Today’s Sunday Psalms entry is written by Timothy Tennent.
Psalm 75 (NIV)
1 We praise you, God,
we praise you, for your Name is near;
people tell of your wonderful deeds.
2 You say, “I choose the appointed time;
it is I who judge with equity.
3 When the earth and all its people quake,
it is I who hold its pillars firm.
4 To the arrogant I say, ‘Boast no more,’
and to the wicked, ‘Do not lift up your horns.
5 Do not lift your horns against heaven;
do not speak so defiantly.’”
6 No one from the east or the west
or from the desert can exalt themselves.
7 It is God who judges:
He brings one down, he exalts another.
8 In the hand of the Lord is a cup
full of foaming wine mixed with spices;
he pours it out, and all the wicked of the earth
drink it down to its very dregs.
9 As for me, I will declare this forever;
I will sing praise to the God of Jacob,
10 who says, “I will cut off the horns of all the wicked,
but the horns of the righteous will be lifted up.”
Sing this psalm with the Seedbed Psalter today! Visit the resource here.
The psalm begins with a voice of thanks and praise to God, but quickly moves to God’s own voice giving a warning to all the earth. Asaph declares that there is an appointed time for judgment, and that the judgment will be perfectly just. Therefore, he warns the boastful and wicked not to boast or lift up their hearts with pride—for God is the Judge, and he alone exalts or abases.
Then in verse 8, we are given a significant image of that judgment—the cup of the Lord’s wrath poised in his hand, well mixed and ready to pour out upon the wicked of all the earth. This is a familiar image found in both the Old and New Testaments (Rev. 16 and Jer. 25:15–31). However, it is also familiar to us from the voice of Jesus himself in the garden of Gethsemane, as he prayed for God’s cup to pass from him (Matt. 26:39–42; Mark 14:36; Luke 22:42). Here we realize that the cup Jesus is dreading is the very cup of wrath and judgment this psalm describes. Before the final outpouring of God’s wrath and judgment, God himself in Jesus Christ has interrupted that wrath with an incredible act of grace—taking the cup of wrath and drinking it himself. This is the great power of the gospel, which can only be fully grasped if we fully grasp the reality of God’s judgment that this psalm portrays. Knowing the certainty of God’s cup of wrath is what brings us to our knees in praise for what Jesus has entered into in our stead.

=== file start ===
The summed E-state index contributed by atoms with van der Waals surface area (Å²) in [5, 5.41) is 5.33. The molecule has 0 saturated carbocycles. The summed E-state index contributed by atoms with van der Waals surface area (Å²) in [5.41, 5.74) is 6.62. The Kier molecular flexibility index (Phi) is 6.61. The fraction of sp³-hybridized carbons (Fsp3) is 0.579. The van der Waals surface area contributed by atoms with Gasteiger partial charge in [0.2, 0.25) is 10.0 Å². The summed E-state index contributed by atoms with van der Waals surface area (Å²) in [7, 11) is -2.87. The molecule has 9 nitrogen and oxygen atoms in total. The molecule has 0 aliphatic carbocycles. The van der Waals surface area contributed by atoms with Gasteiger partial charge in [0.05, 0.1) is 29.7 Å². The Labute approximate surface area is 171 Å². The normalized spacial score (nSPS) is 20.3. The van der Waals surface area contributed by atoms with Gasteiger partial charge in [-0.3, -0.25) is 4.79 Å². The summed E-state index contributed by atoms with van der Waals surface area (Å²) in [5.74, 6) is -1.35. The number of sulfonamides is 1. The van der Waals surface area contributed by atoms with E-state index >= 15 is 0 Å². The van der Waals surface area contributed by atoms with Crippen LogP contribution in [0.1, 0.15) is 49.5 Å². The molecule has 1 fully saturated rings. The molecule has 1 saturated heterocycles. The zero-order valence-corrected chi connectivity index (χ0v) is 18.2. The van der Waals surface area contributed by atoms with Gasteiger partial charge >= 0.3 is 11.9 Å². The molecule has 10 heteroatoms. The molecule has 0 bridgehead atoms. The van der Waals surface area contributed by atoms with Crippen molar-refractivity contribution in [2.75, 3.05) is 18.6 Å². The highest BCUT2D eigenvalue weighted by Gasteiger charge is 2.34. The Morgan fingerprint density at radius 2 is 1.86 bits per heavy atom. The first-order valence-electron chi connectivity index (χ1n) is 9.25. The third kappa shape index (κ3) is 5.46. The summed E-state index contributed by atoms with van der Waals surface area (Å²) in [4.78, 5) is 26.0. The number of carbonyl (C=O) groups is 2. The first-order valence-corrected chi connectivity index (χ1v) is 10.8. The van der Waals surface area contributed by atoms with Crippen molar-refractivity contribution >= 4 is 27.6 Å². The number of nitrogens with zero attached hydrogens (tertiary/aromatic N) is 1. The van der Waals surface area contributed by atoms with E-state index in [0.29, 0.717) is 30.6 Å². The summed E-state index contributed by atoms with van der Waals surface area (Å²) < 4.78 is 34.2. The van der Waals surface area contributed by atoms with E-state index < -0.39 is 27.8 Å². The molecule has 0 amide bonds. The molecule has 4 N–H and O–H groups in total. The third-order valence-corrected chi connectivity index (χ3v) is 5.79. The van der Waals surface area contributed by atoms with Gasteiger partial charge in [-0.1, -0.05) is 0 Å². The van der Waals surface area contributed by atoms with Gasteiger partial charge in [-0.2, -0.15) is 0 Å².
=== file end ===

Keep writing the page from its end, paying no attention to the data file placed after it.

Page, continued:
However, the trajectory of that judgment still exists for all who disdain Christ’s interruption—for all things will still be set right in the end, and it is an act of love and grace for God to do so. Thus, it is God’s mercy both to offer a way of escape for those trusting in Christ’s righteousness (who drank that cup of judgment), and to set all things right by judging and ending the presence of wickedness on the earth. Psalm 75 praises God for both of these acts of mercy. This dual action of God has been captured well by a line in the chorus of the Christmas carol “Masters in This Hall”: “Nowell, sing we loud! God today hath poor folk raised and cast a-down the proud.”